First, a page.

“I’ve always subscribed to the notion that it wasn’t enough for us to develop new musicals. We also have to provide opportunity for further development, to add in production elements, so that writers can get more of a sense of their show. It’s critically important for us to continue to program new musicals into our season. The great news is that they’re the ones that are now selling out first- not the classics. We have an incredibly supportive audience who want to come and see what’s coming out of here.”
Besides Come From Away, another CMTP-incubated musical to follow this path was Senza Luce. It’s the fictional account of a town nestled deep in the Italian Alps that has never experienced daylight, and the brave, young man who challenges the status quo. Later this fall, Trap Door (originally developed through the CMTP under the title Small Wonder), makes its return, and does so on Theatre Sheridan’s main stage. It’s the story of a disappearing Toronto theatrical impresario in 1919 who’s faced with debts and obligations to gangsters and police.
“Most people say it’s such a risk to take on new musicals because they’re unknown and people won’t come. I think it’s just the opposite. People are hungry for new musicals. They’re curious to see new work and they want to be part of them from the start. They want to be able to say ‘I saw that when…” – Michael Rubinoff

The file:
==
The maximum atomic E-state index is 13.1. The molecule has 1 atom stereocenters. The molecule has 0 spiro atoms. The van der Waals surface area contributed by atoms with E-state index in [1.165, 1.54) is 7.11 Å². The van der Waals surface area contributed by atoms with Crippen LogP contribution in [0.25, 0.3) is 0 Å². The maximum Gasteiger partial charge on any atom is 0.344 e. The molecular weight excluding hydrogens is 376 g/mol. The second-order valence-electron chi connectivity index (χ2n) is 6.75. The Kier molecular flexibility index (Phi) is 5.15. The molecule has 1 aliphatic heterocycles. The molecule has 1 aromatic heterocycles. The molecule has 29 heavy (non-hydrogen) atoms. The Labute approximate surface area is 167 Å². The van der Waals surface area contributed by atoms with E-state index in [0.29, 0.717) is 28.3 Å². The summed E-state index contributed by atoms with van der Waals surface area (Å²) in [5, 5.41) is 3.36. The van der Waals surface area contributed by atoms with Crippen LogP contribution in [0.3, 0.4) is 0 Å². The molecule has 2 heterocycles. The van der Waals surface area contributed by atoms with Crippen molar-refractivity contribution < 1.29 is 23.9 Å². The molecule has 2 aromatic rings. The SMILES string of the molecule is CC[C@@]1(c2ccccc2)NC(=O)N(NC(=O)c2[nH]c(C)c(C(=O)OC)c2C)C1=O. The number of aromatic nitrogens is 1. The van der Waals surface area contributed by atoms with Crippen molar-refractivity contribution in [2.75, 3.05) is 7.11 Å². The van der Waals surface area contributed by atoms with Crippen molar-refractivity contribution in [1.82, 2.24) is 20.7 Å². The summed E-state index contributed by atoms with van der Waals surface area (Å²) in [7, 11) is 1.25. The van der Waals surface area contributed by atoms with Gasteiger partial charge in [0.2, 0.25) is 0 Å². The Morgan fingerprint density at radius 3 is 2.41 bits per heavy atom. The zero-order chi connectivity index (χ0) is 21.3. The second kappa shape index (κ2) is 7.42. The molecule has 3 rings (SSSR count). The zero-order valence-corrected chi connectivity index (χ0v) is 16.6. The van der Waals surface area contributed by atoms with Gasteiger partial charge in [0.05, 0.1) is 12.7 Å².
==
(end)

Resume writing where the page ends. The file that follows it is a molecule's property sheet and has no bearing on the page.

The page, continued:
“Most people say it’s such a risk to take on new musicals because they’re unknown and people won’t come. I think it’s just the opposite. People are hungry for new musicals. They’re curious to see new work and they want to be part of them from the start. They want to be able to say ‘I saw that when…’, so they’ll take the risk. They won’t all make it to Broadway, but I think our audiences do have a really fulfilling experience watching something completely new.”
While it may be hard to believe now, given the incredible success of Come From Away, Rubinoff initially struggled to find writers who were willing to take on the idea of a penning this musical. Almost just as hard was dividing the class and convincing some of the students to participate in its workshop rather than getting to perform in the classic, Sweeney Todd: The Demon Barber of Fleet Street. Despite the initial challenges, audience response to Come From Away is proving that new work is highly sought after indeed.
Another uniquely Canadian story, first developed through the CMTP and showcased on the Theatre Sheridan stage was Marathon of Hope. It’s the story of Terry Fox, who set out in 1980 to run a marathon a day, from coast to coast across Canada, despite being an amputee, to raise funds and awareness for cancer – a run that was cut short when the cancer returned and took his life before he could finish. The show enjoyed its professional debut at the St. Jacob’s County Playhouse in Waterloo Region in 2016, played at the Dunfield Theatre in Cambridge, Ontario this May, and is running at the King’s Wharf Theatre in Penetanguishine, Ontario this June.